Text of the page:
Student-built satellite telescope prepares for space
(16 August 2018 - Caltech) After nine years, a student-designed-and-built satellite is being readied for launch into orbit, where it will be a test bed for a new type of space telescope that assembles itself in flight from multiple components.
With telescopes, bigger is better: the larger their primary mirror, the more light they can capture and the better the images they can create. Currently, however, space telescopes are limited in size and must be folded up to fit inside the rockets that launch them into space. Hubble is 2.4 meters in diameter, for instance, and the James Webb Space Telescope will be 6.5 meters in diameter when it launches in 2021. To build a telescope that exceeds 10 meters, scientists and engineers will need to develop new, modular designs that can be sent to space in multiple pieces—even on multiple rockets.
Artist's concept of AAReST (courtesy: Sergio Pellegrino/Caltech)
In 2008, a series of workshops at the Keck Institute of Space Studies (KISS) at Caltech inspired a low-cost mission to demonstrate the feasibility of sending a telescope to space in pieces and having it assemble itself once in orbit.
That telescope, which came to be known as AAReST (Autonomous Assembly of a Reconfigurable Space Telescope), was designed and built in large part by students in Caltech's Ae 105 Aerospace Engineering class, working in collaboration with the Surrey Space Centre in England and the Indian Institute of Space Science and Technology. Over the years, these students planned the mission and designed the telescope. With the spacecraft nearly complete, 2018 marks the conclusion of the AAReST project for the Ae 105 students. The AAReST satellite is scheduled to be launched on an Indian Space Research Organization (ISRO) rocket in 2019.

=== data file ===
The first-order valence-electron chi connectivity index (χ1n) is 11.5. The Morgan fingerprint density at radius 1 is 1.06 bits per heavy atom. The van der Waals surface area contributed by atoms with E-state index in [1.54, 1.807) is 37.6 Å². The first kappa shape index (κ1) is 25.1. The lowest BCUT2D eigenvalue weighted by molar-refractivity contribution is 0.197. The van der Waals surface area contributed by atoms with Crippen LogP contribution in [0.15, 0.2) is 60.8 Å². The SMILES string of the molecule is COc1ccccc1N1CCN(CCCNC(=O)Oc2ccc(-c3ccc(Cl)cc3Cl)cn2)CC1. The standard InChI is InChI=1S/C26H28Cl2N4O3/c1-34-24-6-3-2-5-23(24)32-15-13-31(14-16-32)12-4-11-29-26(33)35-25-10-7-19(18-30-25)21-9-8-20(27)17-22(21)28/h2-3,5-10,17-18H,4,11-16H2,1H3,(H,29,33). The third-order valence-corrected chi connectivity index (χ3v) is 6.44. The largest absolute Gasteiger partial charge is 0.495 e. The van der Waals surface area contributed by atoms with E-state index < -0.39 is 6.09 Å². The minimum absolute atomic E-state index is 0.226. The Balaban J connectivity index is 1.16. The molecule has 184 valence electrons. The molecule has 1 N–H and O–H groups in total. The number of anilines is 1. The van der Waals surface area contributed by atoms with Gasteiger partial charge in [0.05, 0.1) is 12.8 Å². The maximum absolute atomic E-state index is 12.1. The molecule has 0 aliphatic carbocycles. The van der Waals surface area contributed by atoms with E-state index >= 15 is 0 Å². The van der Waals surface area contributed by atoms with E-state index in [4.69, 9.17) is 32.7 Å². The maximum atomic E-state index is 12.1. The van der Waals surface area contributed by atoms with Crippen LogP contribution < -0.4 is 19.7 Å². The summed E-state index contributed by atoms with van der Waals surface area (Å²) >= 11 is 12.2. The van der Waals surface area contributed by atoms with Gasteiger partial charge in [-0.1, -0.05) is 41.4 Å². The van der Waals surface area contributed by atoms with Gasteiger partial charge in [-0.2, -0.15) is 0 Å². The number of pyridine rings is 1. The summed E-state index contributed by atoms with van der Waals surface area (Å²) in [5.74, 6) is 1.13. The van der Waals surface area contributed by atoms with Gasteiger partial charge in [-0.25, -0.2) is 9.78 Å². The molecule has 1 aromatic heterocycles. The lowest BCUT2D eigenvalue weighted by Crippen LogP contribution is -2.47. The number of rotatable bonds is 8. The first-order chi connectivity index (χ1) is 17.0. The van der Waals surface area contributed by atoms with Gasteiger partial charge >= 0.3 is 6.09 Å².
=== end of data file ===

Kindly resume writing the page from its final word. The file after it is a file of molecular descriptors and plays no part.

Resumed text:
Ae 105 is a yearlong class taught by JPL instructors Oscar Alvarez-Salazar, Andy Klesh, Scott Ploen, and Dan Scharf. At Caltech, aerospace engineer Sergio Pellegrino is AAReST's campus coordinator and JPL's John Baker is its project manager. Over the past near decade, the Ae 105 students have dealt with countless design and technical issues regarding the project. But by far the biggest challenge the class faced, Pellegrino says, was an informational one: how to pass on information from one generation of students to the next.
"Continuity is a challenge in every project. You always have to cope with the fact that people leave because they retire or get different jobs. But in our case, the entire workforce was replaced every year," says Pellegrino, the Joyce and Kent Kresa Professor of Aerospace and Civil Engineering and a JPL senior research scientist. "In a normal project, outgoing team members produce detailed write-ups. For us, that just wasn't enough."
To cope with the turnover, Pellegrino invited many former students to stay on as mentors to the incoming Ae 105 classes. This ultimately spawned a second class, Ae 205, Advanced Space Project, to formalize the student-mentorship role. That student mentorship, coupled with the fact that the mission was actually going to space, translated into a uniquely valuable experience according to those who went through the program.
"Having a form of practical experience to point to is very useful after university when looking for a job," says Lee Wilson (PhD '17), who now works on spacecraft design at Deep Space Industries in San Jose. "This project helped expose me to vibration testing and spacecraft design, assembly, and integration, and actually let me get my hands dirty."